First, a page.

U.S. Pat. No. 3,597,228 of Morris R. Jeppson entitled Method of Preparing Precooked Poultry Pieces, filed June 30, 1967 and issued Aug. 3, 1971 describes several other methods which have been tried for the high-volume preparation of cooked chicken. One such technique comprises cooking chicken pieces in a steam chamber. However, this is described in the patent as having the substantial drawbacks that it requires cooking times approaching one hour, does not provide a product with the characteristics which the consumer associates with fried chicken, and tends to produce product which is unevenly cooked, with the interior portions of the thick pieces being somewhat underdone while the surface regions tend to be overdone and soggy; also, the skin has a tendency to detach from the chicken parts and at best lacks the preferred crispness and golden coloring. In addition, an undesirable phenomenon known as bone darkening tends to occur, which produces an internal coloration which is unattractive to the consumer.
Also mentioned in that patent as a possibility is cooking the chicken or other poultry by a combination of steam and microwave heating. The microwaves accomplish quite rapid cooking of the product but tend to dehydrate the product; the steam simultaneously present tends to maintain product moisture despite the drying-out due to the microwave cooking. The cited patent states that, however, chicken cooked in this manner still lacks the taste, texture and appearance, particularly in the surface regions, which the consumer associates with fried chicken.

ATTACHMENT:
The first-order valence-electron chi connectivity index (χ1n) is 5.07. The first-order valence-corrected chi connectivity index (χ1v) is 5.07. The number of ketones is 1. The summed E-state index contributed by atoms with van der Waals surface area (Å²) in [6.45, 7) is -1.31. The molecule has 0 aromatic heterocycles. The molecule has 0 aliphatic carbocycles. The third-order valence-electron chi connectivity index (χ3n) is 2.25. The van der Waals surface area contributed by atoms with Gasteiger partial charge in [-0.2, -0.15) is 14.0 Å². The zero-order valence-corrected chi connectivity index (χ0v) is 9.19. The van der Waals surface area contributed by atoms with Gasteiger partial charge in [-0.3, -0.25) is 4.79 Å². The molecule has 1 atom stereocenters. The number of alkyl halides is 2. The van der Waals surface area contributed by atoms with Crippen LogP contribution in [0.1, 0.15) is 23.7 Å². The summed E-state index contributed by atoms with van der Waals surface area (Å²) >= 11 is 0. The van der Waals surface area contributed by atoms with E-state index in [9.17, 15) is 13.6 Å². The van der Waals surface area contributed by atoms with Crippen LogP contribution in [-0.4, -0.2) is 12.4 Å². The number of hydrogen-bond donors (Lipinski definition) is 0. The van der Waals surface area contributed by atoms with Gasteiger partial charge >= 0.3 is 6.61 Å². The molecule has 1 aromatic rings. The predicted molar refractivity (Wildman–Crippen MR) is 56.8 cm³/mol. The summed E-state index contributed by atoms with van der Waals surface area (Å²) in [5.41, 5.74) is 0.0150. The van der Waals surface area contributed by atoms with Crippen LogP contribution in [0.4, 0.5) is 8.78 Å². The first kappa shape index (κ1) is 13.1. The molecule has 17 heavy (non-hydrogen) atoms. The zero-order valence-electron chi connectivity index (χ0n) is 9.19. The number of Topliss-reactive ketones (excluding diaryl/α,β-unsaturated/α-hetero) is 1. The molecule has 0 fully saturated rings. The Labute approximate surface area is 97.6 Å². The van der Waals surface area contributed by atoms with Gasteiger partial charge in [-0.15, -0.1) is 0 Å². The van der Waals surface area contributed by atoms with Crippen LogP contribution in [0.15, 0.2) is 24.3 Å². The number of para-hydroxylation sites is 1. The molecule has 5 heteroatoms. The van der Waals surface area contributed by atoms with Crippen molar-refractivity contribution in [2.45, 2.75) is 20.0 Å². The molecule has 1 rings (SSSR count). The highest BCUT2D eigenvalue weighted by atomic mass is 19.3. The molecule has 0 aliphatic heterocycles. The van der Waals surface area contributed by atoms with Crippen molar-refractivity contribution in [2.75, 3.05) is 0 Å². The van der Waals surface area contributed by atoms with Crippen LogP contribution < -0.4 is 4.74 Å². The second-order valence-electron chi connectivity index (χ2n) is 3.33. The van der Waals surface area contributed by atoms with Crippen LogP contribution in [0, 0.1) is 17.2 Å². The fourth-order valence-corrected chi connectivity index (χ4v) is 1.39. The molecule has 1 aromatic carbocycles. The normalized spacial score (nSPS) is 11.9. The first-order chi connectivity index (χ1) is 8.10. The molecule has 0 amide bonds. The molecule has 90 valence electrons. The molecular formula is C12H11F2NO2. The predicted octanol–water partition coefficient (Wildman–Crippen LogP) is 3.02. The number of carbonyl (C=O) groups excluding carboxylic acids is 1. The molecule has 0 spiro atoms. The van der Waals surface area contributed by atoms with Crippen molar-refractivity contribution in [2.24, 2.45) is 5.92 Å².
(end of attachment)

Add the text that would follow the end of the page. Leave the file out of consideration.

The referenced patent also states that, at the time of filing the application from which that patent matured, known techniques did not provide for the economical high-volume production of precooked storable poultry food products having all the flavor, texture and appearance characteristics which are desired by consumers. The patentee of the referenced patent proposes to overcome various of the afore-described difficulties by a cooking process in which both microwave heating in a hot, humid atmosphere and hot oil cooking are utilized. In one variation of patentee's process, chicken parts are breaded (not battered) prior to microwave and steam heating, to produce what patentee terms a high quality product having the characteristics of conventionally fried chicken. The steam and microwave heating is used in conjunction with a "short" hot oil cooking step which "generally follows the microwave heating." The purpose of this is to produce a browning reaction which fully develops the preferred flavor and crispness as well as coloration. The microwave in steam is stated to be performed typically for from about 3 to about 6 minutes, and followed by a brief second cooking in hot oil for about 1 minute.